Olympia, Site of the First Olympic Games
The site of the first Olympic games is a sprawling area with different structures and functional areas. Artist's reproductions of the various buildings and structures are easy to visualize.
On the ground, sometimes fabulous structures are a jumbled pile of rocks. Now Christine would look at the various areas and see the exact structure in her mind. I would see a pile of broken rocks.
However, I will try to make as much sense of an area as possible as the Olympic games are as significant today as back in 776 B.C.
Foundation of the Temple of Hera. The temple of Hera is one of the oldest monumental temples in Greece. According to Greek mythology, Hera was married to Zeus. Hera was the queen of the Olympic people and Zeus was the chief of their gods. Hera provided aid to Jason and the Argonauts, helping them find the golden fleece. For the rest of the story, see the movie.
For the Olympic fans, the torch is lit just in front of the Temple of Hera. The area was roped off to keep tourists out of the space. A woman dressed in the garb of an ancient Greek priestess lights the torch and recites a monologue signaling the start of the summer games. (If anyone saw the lighting of the torch, then you know there were a lot of women dressed like priestesses who danced around). The torch is lit is the same way it was in the olden days. A mirror, in the shape of a parabola, focuses the sun's rays to a single point. The generated heat ignites the fuel and the torch is carried into the Olympic Stadium where the games first took place.
The gate to the Olympic Stadium. The athletes would march through the gate to enter the games area.
The original stadium.
The spectators would sit on the embankments. The rocks in the middle were the area reserved for the judges. It was a big thrill for tourists to run or walk the distance on the arena.
Even Christine got caught up in the thrill of competitive sports. However, we will have to move Christine to the next area for her to flex her muscle.
We will move Christine to the Doric colonnade of Palaestra. The palaestra was built in the third century B.C. as part of the gymnasium complex, used to practice boxing, wrestling, and jumping. At its center was an open court surrounded by a Doric (a style of column associated with strength and masculinity) colonnade of 72 columns and laid with fine sand on which the athletes trained.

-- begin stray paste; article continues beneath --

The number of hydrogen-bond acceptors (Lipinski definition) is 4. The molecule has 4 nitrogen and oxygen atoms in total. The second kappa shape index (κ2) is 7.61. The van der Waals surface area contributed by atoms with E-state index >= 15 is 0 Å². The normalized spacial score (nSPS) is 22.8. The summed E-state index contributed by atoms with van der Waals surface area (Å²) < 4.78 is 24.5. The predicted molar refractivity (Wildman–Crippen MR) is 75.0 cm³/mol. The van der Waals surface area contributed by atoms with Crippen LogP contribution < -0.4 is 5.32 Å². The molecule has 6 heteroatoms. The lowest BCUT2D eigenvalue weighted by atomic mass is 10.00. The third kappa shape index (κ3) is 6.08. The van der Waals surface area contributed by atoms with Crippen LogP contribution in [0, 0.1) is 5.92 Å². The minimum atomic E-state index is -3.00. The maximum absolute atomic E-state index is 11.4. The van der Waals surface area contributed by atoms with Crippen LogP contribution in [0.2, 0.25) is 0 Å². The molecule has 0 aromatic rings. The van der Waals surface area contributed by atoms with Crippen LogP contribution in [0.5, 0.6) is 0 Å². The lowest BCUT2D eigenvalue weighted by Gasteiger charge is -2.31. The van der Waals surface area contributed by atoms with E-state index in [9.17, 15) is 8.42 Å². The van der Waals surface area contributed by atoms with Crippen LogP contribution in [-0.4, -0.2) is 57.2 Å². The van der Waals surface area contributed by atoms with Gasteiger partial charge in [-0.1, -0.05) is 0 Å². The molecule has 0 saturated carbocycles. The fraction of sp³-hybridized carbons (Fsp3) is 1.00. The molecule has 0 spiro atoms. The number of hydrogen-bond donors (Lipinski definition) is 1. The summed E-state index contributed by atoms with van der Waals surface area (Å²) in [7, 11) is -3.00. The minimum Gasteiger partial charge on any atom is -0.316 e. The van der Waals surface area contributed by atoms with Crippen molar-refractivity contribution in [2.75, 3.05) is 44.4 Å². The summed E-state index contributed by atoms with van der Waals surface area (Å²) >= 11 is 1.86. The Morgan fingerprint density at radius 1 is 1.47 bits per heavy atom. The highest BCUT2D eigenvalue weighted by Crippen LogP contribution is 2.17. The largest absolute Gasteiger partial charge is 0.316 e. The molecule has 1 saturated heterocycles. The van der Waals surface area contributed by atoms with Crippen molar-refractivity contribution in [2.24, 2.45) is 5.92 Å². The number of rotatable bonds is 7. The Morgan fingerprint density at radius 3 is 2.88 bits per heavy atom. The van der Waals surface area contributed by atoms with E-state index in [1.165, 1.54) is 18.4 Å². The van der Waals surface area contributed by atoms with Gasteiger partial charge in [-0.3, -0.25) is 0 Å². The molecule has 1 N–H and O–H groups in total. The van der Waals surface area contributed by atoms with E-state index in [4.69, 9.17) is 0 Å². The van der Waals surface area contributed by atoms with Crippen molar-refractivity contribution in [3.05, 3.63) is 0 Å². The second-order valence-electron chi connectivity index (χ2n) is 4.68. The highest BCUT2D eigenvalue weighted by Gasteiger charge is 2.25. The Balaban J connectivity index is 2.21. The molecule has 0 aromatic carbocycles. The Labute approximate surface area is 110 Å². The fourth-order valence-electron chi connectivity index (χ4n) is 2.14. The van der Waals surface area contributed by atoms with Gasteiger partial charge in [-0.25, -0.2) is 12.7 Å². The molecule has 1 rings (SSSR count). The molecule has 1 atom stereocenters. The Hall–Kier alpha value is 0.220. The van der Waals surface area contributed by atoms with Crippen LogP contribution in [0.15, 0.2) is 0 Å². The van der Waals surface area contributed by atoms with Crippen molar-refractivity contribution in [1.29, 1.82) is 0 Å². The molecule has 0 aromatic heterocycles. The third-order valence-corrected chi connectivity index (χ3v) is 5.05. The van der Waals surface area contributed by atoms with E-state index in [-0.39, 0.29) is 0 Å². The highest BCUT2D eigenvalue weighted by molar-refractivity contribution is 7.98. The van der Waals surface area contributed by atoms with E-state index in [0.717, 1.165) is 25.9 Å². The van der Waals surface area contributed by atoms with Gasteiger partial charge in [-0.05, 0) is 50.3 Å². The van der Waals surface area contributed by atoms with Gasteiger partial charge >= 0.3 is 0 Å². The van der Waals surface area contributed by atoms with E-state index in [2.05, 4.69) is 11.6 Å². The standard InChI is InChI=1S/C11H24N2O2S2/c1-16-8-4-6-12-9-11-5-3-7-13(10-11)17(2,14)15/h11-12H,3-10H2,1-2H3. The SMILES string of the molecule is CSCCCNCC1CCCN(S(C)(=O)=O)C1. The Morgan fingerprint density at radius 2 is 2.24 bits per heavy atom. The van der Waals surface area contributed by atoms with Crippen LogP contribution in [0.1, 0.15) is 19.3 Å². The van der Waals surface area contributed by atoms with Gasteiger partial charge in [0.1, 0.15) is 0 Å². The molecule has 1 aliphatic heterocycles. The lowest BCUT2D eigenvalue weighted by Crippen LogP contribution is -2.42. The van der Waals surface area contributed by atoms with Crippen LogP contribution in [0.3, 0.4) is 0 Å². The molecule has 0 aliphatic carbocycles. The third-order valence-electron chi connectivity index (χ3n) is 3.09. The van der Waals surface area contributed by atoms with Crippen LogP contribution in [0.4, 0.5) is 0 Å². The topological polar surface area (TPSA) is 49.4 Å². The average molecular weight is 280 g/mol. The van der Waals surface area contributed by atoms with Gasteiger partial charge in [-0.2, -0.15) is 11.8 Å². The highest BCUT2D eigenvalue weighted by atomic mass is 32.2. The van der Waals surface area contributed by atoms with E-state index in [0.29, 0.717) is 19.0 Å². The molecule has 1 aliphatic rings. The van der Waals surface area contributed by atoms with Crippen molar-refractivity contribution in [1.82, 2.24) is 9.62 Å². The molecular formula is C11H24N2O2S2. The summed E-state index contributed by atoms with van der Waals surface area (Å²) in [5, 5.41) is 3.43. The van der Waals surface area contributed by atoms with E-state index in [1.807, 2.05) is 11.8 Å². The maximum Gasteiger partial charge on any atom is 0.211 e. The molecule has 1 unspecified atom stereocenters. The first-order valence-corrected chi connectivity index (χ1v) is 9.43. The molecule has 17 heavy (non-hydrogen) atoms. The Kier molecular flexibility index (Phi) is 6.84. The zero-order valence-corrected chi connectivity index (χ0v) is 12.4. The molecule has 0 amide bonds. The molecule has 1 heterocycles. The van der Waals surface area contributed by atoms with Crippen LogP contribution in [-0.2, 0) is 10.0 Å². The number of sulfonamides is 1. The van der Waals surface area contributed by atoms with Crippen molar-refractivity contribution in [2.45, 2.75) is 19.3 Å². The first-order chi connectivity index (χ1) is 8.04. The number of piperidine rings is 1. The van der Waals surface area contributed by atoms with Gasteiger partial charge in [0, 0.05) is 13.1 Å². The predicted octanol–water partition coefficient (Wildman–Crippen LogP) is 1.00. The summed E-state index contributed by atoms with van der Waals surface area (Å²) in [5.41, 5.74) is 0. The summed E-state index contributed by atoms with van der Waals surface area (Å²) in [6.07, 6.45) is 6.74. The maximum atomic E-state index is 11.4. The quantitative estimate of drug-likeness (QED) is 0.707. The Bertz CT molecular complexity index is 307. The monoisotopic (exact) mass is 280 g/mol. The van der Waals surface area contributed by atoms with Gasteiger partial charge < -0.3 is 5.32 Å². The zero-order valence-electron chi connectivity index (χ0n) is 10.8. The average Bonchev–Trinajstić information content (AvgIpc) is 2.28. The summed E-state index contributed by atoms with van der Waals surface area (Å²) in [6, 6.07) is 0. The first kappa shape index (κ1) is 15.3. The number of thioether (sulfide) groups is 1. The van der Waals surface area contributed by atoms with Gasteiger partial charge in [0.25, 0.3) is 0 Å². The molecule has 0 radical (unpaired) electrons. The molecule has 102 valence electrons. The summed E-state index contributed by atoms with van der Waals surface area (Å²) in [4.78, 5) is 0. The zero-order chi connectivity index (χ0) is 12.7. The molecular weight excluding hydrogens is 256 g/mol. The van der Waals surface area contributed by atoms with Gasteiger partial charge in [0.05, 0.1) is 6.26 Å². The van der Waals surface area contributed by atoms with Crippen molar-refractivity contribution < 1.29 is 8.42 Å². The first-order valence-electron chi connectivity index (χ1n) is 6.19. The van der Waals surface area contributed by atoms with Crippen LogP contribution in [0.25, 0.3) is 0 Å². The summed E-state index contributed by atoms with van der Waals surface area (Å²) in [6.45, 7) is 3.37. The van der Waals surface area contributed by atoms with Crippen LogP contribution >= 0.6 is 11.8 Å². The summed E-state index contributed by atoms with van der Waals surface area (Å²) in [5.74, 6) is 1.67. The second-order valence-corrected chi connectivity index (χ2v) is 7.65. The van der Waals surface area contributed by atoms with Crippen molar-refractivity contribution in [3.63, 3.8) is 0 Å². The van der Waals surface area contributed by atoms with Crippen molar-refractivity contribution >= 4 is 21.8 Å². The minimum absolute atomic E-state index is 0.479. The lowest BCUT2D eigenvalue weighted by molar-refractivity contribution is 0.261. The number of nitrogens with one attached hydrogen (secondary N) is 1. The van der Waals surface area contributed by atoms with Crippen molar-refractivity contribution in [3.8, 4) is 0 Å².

The Temple of Zeus site. The site is close to the temple of Hera, the wife of Zeus.
The temple contained the statue of Zeus, about 13m (42 ft) tall, made of ivory and gold, so elaborate that it was proclaimed to be one of the Seven Wonders of the Ancient World.
Although Zeus was married to Hera, his consorting with Dione resulted in many godly and heroic offspring, including Athena, Apollo, Artemis, Hermes, Perseus, Heracles, and Helen of Troy. Some of his offspring will be featured in future tours of our Mediterranean cruise.
The Roman Emperor Constantine ordered gold to be removed from all statues. In 426 A.D., Theodosius II ordered the destruction of the temple. The statue had been moved to Constantinople. Earthquakes in 522 and 551 devastated the ruin and left the Temple of Zeus partially buried.
This circular building has Ionic columns (one would have to study to note the differences from the Doric columns earlier). It was donated by Philip II after the battle of Chaeronea (338 B.C.). It was completed by Alexander the Great (Philip II's son), and its interior was decorated with Alexander's ancestors' busts and other works of art.
Just a nice shot of something.
In A.D. 160, Herodes Atticus, a rich Roman Senator, built the magnificent fountain Nymphaion. As may be seen, it took the form of a semicircle with a circular naiskos at each of the two ends (only far left can be seen).
The walls were of brick faced with polychrome marble (only brick can be seen now). Above the wall were 20 statues of Antoninus Pius and his family as well as the family of Herodes Atticus.
The space between the two naiskoi was occupied by two basins, one in front of the semicircular wall and the other on a lower platform. The water, brought from a spring 4 km W of Olympia, ran first into the upper, semicircular basin, next into the lower rectangular one, and then, via a network of conduits, throughout the whole sanctuary.
Far left circular naiskos.
In 1908, a number of buildings belonging to a prehistoric settlement were uncovered. The apsidal houses had stone foundations and date to an advanced to late phase of the Early Helladic II period.
The apsidal buildings are freestanding or built in groups and have stone foundations and a superstructure of mud bricks.
Workshop of Pheidias
(3rd quarter of the 5th century B.C.)
Building where the renowned Athenian sculptor Pheidias fashioned the colossal gold and ivory statue of Zeus, one of the Seven Wonders of the Ancient World.
In the 5th century A.D. the building was converted into an Early Christian church (basilica).
One just cannot take in all of the site during a structured tour. However, on the bright side of a "short tour", one is less likely to suffer from information overload to the point that one temple starts to look like the last temple. : )